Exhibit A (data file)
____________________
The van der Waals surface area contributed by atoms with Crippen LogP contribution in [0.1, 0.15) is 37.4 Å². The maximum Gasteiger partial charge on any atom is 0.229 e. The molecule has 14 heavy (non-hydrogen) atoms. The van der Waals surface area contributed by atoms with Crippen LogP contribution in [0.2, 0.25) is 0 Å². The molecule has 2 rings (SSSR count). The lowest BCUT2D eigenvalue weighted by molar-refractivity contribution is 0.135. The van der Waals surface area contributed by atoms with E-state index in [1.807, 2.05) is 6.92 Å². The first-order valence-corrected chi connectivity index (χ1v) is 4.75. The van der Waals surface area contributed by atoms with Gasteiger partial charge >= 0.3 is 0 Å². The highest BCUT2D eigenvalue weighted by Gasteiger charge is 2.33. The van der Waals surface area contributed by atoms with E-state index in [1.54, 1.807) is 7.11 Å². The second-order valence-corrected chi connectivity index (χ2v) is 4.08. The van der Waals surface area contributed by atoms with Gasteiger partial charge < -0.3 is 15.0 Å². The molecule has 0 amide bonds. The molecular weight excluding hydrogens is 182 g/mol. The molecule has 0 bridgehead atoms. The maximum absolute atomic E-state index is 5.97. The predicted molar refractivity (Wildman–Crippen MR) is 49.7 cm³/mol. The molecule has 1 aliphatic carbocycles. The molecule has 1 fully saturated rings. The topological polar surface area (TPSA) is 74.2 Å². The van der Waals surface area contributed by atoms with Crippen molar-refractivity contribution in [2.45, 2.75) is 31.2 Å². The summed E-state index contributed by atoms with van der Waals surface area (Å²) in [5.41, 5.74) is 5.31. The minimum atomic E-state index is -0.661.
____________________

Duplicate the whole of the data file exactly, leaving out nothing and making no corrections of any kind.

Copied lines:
The van der Waals surface area contributed by atoms with Crippen LogP contribution in [0.1, 0.15) is 37.4 Å². The maximum Gasteiger partial charge on any atom is 0.229 e. The molecule has 14 heavy (non-hydrogen) atoms. The van der Waals surface area contributed by atoms with Crippen LogP contribution in [0.2, 0.25) is 0 Å². The molecule has 2 rings (SSSR count). The lowest BCUT2D eigenvalue weighted by molar-refractivity contribution is 0.135. The van der Waals surface area contributed by atoms with E-state index in [1.807, 2.05) is 6.92 Å². The first-order valence-corrected chi connectivity index (χ1v) is 4.75. The van der Waals surface area contributed by atoms with Gasteiger partial charge >= 0.3 is 0 Å². The highest BCUT2D eigenvalue weighted by Gasteiger charge is 2.33. The van der Waals surface area contributed by atoms with E-state index in [1.54, 1.807) is 7.11 Å². The second-order valence-corrected chi connectivity index (χ2v) is 4.08. The van der Waals surface area contributed by atoms with Gasteiger partial charge < -0.3 is 15.0 Å². The molecule has 0 amide bonds. The molecular weight excluding hydrogens is 182 g/mol. The molecule has 0 bridgehead atoms. The maximum absolute atomic E-state index is 5.97. The predicted molar refractivity (Wildman–Crippen MR) is 49.7 cm³/mol. The molecule has 1 aliphatic carbocycles. The molecule has 1 fully saturated rings. The topological polar surface area (TPSA) is 74.2 Å². The van der Waals surface area contributed by atoms with Crippen molar-refractivity contribution in [2.45, 2.75) is 31.2 Å². The summed E-state index contributed by atoms with van der Waals surface area (Å²) in [5.41, 5.74) is 5.31. The minimum atomic E-state index is -0.661.